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· 10 min read
Carl Cervone

Filecoin’s first RetroPGF round ("FIL RetroPGF 1") concluded last week, awarding nearly 200,000 FIL to 99 (out of 106 eligible) projects.

For a full discussion of the results, I strongly recommend reading Kiran Karra’s article for CryptoEconLab. It includes some excellent data visualizations as well as links to raw data and anonymized voting results.

This post will explore the results from a different angle, looking specifically at three aspects:

  1. How the round compared to Optimism’s most recent round (RetroPGF3)
  2. How impact was presented to badgeholders
  3. How open source software impact was rewarded by badgeholders

It will conclude with some brief thoughts on how metrics can help with evaluation in future RetroPGF rounds.

As always, you can view the analysis notebooks here and run your own analysis using Open Source Observer data by going here. If you want additional context for how the round was run, check out the complete Notion guide here.

· 15 min read
Carl Cervone

Open Source Observer is working with the Optimism Collective and its badgeholder community to develop a suite of impact metrics for assessing projects applying for Retro Funding 4.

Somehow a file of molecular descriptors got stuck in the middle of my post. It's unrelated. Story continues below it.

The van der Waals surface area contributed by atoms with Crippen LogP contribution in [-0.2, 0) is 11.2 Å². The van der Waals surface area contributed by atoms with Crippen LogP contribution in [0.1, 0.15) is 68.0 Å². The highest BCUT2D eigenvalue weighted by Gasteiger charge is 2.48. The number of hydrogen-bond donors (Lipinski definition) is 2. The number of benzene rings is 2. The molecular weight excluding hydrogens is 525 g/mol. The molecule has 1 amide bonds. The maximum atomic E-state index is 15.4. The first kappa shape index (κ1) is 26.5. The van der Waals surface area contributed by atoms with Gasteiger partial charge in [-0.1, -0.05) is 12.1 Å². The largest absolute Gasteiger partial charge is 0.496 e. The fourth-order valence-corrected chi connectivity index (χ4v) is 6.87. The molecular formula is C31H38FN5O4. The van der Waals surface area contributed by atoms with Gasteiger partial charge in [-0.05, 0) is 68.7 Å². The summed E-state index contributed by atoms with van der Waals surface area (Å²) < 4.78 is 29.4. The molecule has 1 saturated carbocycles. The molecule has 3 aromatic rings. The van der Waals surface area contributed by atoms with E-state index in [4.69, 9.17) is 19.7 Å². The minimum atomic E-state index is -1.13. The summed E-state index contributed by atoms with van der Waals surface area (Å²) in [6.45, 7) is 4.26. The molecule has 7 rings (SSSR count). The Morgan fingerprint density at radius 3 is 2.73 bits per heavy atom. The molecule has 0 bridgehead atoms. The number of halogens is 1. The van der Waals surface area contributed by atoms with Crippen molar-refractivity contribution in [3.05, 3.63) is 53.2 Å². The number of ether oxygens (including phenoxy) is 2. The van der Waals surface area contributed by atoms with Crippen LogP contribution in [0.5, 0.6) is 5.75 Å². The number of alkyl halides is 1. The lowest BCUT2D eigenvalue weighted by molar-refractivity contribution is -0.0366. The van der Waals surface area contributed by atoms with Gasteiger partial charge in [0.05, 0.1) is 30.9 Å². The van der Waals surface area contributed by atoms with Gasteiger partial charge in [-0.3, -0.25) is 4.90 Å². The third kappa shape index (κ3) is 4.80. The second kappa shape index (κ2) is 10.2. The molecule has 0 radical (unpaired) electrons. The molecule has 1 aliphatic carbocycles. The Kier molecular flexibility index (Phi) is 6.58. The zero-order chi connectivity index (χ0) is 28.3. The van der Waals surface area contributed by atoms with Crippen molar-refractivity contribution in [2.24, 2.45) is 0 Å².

Retro Funding 4 is the Optimism Collective’s first experiment with Metrics-based Evaluation. The hypothesis is that by leveraging quantitative metrics, citizens are able to more accurately express their preferences for the types of impact they want to reward, as well as make more accurate judgements of the impact delivered by individual projects.

In contrast to other Retro Funding experiments, badgeholders will not vote on individual projects but will rather vote via selecting and weighting a number of metrics which measure different types of impact.

The Optimism Foundation has published high level guidance on the types of impact that will be rewarded:

  • Demand generated for Optimism blockspace
  • Interactions from repeat Optimism users
  • Interactions from Optimism users with high trust scores / onchain reputations
  • Interactions of new Optimism users
  • Open source license of contract code

The round is expected to receive applications from hundreds of projects building on six Superchain networks (OP Mainnet, Base, Frax, Metal, Mode, and Zora). Details for the round can be found here.

At Open Source Observer, our objective is to help the Optimism community arrive at up to 20 credible impact metrics that can be applied to projects with contracts on the Superchain.

This page explains where the metrics come from and includes a working list of all metrics under consideration for badgeholders. We will update it regularly, at least until the start of voting (June 23), to reflect the evolution of metrics. The first version metrics was released on 2024-05-16 and the most recent version (below) was released on 2024-06-12.

· 10 min read
Carl Cervone

Octant recently kicked off Epoch 3, its latest reward allocation round, featuring 30 projects. This round comes three months after Epoch 2, which had a total of 24 projects in it. There are 20 projects continuing on from Epoch 2 into Epoch 3 - including Open Source Observer.